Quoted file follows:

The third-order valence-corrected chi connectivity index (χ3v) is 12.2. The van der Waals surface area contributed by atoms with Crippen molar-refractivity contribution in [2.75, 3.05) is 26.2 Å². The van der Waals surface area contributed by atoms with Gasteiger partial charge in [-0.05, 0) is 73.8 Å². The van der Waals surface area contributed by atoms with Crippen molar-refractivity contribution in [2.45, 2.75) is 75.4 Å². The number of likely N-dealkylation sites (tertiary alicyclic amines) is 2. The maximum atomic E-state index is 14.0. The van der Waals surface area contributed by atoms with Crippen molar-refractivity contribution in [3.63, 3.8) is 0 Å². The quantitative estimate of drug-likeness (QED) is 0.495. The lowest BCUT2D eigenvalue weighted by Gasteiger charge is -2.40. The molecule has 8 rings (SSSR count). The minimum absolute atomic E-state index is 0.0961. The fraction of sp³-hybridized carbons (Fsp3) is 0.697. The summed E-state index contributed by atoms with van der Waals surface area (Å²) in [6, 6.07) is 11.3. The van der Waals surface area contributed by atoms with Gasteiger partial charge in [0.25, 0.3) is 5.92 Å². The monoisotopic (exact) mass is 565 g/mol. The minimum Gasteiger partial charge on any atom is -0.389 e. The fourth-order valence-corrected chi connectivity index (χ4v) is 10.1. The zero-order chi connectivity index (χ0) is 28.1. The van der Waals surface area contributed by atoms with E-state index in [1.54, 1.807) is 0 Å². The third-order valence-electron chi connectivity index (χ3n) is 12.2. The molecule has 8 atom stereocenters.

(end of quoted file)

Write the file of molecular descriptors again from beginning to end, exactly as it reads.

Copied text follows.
The third-order valence-corrected chi connectivity index (χ3v) is 12.2. The van der Waals surface area contributed by atoms with Crippen molar-refractivity contribution in [2.75, 3.05) is 26.2 Å². The van der Waals surface area contributed by atoms with Gasteiger partial charge in [-0.05, 0) is 73.8 Å². The van der Waals surface area contributed by atoms with Crippen molar-refractivity contribution in [2.45, 2.75) is 75.4 Å². The number of likely N-dealkylation sites (tertiary alicyclic amines) is 2. The maximum atomic E-state index is 14.0. The van der Waals surface area contributed by atoms with Crippen molar-refractivity contribution in [3.63, 3.8) is 0 Å². The quantitative estimate of drug-likeness (QED) is 0.495. The lowest BCUT2D eigenvalue weighted by Gasteiger charge is -2.40. The molecule has 8 rings (SSSR count). The minimum absolute atomic E-state index is 0.0961. The fraction of sp³-hybridized carbons (Fsp3) is 0.697. The summed E-state index contributed by atoms with van der Waals surface area (Å²) in [6, 6.07) is 11.3. The van der Waals surface area contributed by atoms with Gasteiger partial charge in [0.25, 0.3) is 5.92 Å². The monoisotopic (exact) mass is 565 g/mol. The minimum Gasteiger partial charge on any atom is -0.389 e. The fourth-order valence-corrected chi connectivity index (χ4v) is 10.1. The zero-order chi connectivity index (χ0) is 28.1. The van der Waals surface area contributed by atoms with E-state index in [1.54, 1.807) is 0 Å². The third-order valence-electron chi connectivity index (χ3n) is 12.2. The molecule has 8 atom stereocenters.